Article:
Australian canola farmers are urged to use integrated pest management practices after more populations of the green peach aphid (GPA) were found to have developed resistance to neonicotinoid pesticides.
Research commissioned by the Grains Research and Development Corp in 2017 discovered that a number of new GPA populations in the major grain growing regions of Western Australia, Queensland, New South Wales and Victoria exhibited neonicotinoid resistance, wrote Country News on 21 June.
GPA was a widespread canola pest that could transmit viruses, such as the turnips yellows virus that could reduce oilseed rape yield by up to 26%, and cause crop damage when feeding on the plants in high numbers.
The aphids were confirmed to be resistant to four different chemical mode of action groups, including synthetic pyrethroids, carbamates, organophosphates and neonicotinoids, according to Country News.
Paul Umina, director of research organisation Cesar, said the findings reaffirmed the importance of farmers using integrated pest management practices.
“Resistance to neonicotinoids in GPA is not new, but it is concerning that resistance has now spread to all of Australia’s major grain growing regions.
“Due to the high risk of further resistance developing, it is recommended that, wherever possible, growers assess the risk of damaging infestations or virus risks prior to making management decisions,” said Umina.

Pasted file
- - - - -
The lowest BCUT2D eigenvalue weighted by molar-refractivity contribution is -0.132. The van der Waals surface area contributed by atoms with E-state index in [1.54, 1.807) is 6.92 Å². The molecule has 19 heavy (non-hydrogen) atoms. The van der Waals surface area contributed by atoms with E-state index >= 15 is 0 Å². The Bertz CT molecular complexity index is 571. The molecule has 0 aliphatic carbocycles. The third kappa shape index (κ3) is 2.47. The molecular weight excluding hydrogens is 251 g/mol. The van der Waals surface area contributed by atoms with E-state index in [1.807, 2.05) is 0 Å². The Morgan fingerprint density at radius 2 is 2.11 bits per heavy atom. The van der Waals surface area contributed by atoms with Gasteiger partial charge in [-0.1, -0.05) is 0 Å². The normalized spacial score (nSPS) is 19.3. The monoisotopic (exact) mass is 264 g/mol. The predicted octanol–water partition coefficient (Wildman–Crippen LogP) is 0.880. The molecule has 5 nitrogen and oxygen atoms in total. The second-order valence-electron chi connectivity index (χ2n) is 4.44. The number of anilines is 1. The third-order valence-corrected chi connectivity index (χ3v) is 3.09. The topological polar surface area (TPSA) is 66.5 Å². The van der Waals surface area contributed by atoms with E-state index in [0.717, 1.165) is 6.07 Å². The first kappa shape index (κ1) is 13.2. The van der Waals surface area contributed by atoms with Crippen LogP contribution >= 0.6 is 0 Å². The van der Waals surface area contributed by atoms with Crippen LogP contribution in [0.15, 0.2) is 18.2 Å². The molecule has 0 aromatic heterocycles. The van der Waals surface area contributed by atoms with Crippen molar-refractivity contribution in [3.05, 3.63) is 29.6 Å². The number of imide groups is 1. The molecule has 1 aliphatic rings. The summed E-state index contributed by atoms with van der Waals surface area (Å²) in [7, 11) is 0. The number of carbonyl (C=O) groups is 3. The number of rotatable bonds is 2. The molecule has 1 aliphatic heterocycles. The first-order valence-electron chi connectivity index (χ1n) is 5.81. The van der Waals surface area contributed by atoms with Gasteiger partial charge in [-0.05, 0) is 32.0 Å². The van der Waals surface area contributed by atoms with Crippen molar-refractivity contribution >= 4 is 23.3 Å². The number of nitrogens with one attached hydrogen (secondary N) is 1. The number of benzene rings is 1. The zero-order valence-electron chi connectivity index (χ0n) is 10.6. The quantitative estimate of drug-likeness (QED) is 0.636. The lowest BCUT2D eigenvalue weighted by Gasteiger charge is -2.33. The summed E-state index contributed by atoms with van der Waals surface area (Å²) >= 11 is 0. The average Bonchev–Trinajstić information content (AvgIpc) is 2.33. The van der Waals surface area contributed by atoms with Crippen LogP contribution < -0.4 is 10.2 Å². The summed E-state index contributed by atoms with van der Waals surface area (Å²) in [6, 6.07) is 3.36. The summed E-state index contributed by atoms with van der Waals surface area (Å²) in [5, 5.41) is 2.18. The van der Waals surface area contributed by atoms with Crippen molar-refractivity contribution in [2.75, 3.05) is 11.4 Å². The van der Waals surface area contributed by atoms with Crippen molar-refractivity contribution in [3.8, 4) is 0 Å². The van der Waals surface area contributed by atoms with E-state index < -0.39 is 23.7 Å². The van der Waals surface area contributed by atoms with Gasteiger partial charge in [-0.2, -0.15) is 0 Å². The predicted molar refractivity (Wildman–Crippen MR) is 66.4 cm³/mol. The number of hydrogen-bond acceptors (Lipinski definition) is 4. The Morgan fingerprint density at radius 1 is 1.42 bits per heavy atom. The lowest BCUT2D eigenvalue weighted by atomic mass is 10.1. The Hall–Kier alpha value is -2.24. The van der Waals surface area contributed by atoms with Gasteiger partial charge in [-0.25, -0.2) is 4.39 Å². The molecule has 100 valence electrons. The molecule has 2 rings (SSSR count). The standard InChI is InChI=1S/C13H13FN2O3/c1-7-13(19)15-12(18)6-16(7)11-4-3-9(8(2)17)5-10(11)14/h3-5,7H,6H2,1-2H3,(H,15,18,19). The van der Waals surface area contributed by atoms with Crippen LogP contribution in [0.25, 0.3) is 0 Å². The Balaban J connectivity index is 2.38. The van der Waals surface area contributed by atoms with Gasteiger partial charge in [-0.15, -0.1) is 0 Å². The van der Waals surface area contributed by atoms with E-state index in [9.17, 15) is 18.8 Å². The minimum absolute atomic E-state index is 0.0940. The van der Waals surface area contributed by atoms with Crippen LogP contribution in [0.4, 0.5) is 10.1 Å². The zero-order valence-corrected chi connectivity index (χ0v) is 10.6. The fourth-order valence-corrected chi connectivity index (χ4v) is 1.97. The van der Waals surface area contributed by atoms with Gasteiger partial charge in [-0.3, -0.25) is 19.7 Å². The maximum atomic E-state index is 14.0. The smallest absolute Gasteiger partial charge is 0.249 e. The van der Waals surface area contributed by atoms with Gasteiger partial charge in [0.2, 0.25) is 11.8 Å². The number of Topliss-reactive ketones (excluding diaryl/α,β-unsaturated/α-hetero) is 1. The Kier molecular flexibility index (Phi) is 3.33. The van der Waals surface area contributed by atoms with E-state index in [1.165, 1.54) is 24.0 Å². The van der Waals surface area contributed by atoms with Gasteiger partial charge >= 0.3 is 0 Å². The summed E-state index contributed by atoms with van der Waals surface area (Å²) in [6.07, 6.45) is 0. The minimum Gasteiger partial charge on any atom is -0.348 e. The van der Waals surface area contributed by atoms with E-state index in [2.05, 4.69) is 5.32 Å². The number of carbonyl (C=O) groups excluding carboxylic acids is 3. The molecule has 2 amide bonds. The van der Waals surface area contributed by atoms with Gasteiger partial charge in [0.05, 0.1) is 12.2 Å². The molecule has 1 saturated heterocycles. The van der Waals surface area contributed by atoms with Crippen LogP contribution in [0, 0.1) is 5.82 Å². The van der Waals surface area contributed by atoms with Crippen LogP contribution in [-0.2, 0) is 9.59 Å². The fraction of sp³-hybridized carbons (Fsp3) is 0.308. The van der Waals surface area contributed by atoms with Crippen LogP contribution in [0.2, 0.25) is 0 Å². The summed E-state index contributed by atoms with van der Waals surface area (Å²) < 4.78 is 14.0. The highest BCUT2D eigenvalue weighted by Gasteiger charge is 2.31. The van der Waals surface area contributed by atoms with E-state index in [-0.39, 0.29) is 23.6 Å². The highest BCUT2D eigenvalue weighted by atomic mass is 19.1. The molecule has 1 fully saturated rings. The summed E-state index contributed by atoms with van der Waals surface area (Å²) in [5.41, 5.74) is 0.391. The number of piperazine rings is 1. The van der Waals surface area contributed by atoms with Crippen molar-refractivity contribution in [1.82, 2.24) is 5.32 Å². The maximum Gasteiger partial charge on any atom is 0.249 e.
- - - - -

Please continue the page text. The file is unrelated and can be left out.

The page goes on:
When GPA are colonising crop margins and population development is in early stages, Umina recommended border spraying an insecticide in order to prevent or delay further growth of the population and to retain beneficial insects.
Farmers should also assess aphid and beneficial insect population through successive checks to determine if chemical control was needed and to avoid “insurance spraying” at all costs.
Neonicotinoid seed treatments should also be avoided in the same paddocks over consecutive years unless there was a high risk of feeding damage or virus transmission.
“High risk situations for GPA are considered early-sown crops, paddocks containing brassica weeds and/or volunteer canola, and/or regions with a history of outbreaks of viruses,” Umina explained.
As a bit of good news, the type of neonicotinoid resistance discovered was metabolic and not target-site, which meant that it was less likely to lead to high levels of resistance and loss of field efficiency.
Umina said he did not expect farmers to experience complete control failures with neonicotinoids, but added that there was “no room for complacency”.
“Target-site resistance can develop in GPA as has happened overseas. It is important we do what we can to minimise the risk of target-site resistance to neonicotinoids as it would render them completely ineffective,” he said.
Target-site resistance could also make the aphids resistant to Transform, a sulfoxaflor foliar insecticide produced by Dow AgroScience, which remained an effective form of combating GPA.